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Hackers have amassed a vast collection of stolen data, including 1.2 billion unique username/password pairs, by compromising over 420,000 websites using SQL injection techniques. This data haul may yet turn out to be a 'Heartbleed' moment for website owners who assume their sites are too small to be of interest to hackers.

Oxford and Cambridge in the race to eliminate passwords

Oxford and Cambridge in a race to eliminate passwords

Cambridge University is working on a technology-oriented approach where multiple small devices create an "electronic aura". Meanwhile a company spun out of Oxford University is developing biomechanical methods based on the way people move, behave and interact with their devices.

Google tips off cops after spotting child abuse images in email

Google tips off cops after spotting child abuse images in email

A 41-year-old resident of Houston, Texas has been arrested after Google tipped off police that they had spotted child abuse images in his emails.

Canada joins US in openly accusing China of state-sponsored hacking

China. Image courtesy of Shutterstock

The Canadian government has accused China of being behind a "cyber intrusion" at the National Research Council of Canada (NRC), the country's main science and technology research body. Few details of the intrusion have emerged so far, and given the Read more…

500,000-per-day SMS spammer gets just £4,000 fine

500,000-per-day SMS spammer gets just £4,000 fine

An Indian call-centre operator has been fined by a London court for breaching Data Protection laws, but despite his operation bombarding UK cell phones with spams, his punishment amounts to little more than a slap on the wrist.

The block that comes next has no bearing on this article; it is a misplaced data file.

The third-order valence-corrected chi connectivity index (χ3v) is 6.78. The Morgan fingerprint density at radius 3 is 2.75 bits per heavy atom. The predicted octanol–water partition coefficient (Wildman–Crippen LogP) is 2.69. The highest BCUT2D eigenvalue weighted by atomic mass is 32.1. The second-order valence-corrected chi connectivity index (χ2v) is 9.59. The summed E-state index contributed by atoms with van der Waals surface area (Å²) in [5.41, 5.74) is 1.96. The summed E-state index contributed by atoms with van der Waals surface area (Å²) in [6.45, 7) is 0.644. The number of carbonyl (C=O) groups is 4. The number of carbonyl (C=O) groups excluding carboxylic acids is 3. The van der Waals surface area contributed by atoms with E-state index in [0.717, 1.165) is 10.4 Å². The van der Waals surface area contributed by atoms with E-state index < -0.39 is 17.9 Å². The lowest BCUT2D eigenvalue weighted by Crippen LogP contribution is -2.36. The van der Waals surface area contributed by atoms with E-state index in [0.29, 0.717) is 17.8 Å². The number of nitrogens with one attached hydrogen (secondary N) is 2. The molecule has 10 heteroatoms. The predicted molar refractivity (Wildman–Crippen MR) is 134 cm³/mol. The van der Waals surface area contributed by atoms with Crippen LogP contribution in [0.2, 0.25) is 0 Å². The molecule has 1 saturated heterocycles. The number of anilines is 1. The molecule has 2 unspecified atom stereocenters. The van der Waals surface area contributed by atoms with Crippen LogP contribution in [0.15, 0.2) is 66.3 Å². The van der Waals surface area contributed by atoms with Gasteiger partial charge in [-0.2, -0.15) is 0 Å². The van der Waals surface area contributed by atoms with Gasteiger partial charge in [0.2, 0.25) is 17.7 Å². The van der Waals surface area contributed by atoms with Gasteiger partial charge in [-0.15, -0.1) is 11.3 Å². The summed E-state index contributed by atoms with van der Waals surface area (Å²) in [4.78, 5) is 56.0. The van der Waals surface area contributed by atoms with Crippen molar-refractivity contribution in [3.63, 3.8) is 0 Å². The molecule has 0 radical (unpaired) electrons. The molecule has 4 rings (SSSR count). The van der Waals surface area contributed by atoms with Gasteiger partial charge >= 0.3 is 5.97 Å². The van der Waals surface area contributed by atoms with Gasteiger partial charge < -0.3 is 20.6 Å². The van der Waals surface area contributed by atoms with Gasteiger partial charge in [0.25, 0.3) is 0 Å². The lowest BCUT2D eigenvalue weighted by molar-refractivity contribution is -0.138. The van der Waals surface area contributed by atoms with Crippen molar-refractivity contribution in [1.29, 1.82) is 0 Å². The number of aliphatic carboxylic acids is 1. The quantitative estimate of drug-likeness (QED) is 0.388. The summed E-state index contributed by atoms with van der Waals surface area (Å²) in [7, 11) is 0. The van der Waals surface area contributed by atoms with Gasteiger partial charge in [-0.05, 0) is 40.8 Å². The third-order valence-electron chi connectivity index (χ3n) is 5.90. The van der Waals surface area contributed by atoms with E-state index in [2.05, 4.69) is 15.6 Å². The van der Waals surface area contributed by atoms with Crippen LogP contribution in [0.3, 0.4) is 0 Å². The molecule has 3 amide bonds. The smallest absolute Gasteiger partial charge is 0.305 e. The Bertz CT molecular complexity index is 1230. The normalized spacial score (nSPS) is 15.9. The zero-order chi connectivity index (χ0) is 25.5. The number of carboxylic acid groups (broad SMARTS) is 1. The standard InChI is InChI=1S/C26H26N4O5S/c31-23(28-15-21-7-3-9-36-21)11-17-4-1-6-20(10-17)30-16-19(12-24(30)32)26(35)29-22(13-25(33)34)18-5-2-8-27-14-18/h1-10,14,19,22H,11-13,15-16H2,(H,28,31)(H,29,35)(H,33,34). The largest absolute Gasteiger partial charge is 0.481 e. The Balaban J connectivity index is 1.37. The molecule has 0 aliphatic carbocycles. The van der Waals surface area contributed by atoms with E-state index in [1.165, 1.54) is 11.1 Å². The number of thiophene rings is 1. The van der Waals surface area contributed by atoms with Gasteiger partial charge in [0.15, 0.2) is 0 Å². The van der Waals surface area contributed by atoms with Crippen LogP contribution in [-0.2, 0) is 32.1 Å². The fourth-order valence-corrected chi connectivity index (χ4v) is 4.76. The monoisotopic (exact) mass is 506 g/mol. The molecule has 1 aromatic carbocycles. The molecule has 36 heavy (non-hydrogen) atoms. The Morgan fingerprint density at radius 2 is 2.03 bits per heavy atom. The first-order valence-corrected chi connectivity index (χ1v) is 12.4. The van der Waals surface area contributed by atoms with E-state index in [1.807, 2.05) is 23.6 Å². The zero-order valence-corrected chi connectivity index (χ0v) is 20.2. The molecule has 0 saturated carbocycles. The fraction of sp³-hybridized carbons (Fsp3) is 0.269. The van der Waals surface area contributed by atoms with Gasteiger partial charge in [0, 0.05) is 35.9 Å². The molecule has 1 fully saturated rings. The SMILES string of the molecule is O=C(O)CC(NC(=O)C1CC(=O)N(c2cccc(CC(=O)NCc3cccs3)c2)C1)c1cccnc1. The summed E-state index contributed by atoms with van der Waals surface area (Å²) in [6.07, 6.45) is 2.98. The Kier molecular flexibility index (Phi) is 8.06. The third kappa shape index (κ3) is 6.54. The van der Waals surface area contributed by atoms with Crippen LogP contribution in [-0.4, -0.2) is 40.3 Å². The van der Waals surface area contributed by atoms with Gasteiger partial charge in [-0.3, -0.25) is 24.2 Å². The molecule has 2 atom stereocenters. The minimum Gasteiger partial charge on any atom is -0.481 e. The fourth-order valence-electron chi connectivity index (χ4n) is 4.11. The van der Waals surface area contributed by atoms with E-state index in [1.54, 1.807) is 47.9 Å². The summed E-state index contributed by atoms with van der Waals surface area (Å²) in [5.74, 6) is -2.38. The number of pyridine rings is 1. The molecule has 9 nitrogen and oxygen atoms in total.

Shopping site reports 3-year-old data breach

Australian shopping site reports 3-year-old data breach

Australian shopping website CatchOfTheDay has warned customers of a data breach dating back to 7 May 2011, urging anyone who has kept the same password at the site since that date to change it.

Russia's latest internet law proposal - anti-NSA, or pro-FSB?

Russian computer. Image courtesy of Shutterstock

Russia's parliament, the State Duma, has heard another internet freedom bill requiring foreign web firms to host any data on Russia citizens within Russia's borders. This would mean the likes of Google and Facebook would need to set up datacenters within Russia and redesign their operations so that individual user data would only be stored inside the country.

Remote access breach via POS system sparks yet more consumer data leak fears

Remote access breach via POS system sparks yet more consumer data leak fears

A US supplier of point-of-sale (POS) equipment has informed its clients of a security breach in the remote access system it uses to log into clients' networks, meaning hackers could have used the system to steal payment data.

Payment card survey - where does your country sit on the fraud list?

Payment card fraud survey - where does your country sit on the list?

6,159 people were questioned by ACI Worldwide in 20 countries around the world, on a range of topics including incidents of fraud, risky behaviours which may put people at greater fraud risk, the issuing of replacement payment cards in response to data breaches, and satisfaction with banks' security processes and handling of fraud incidents.

Europe improving anti-cybercrime cooperation, but what about US and China?

Europe improving anti-cybercrime cooperation, but US-China links turning sour

Cybercrime is a global danger, so it's vital that agencies in different jurisdictions work together to investigate and prosecute crimes being committed across borders. Any step away from full cooperation is a step in the wrong direction.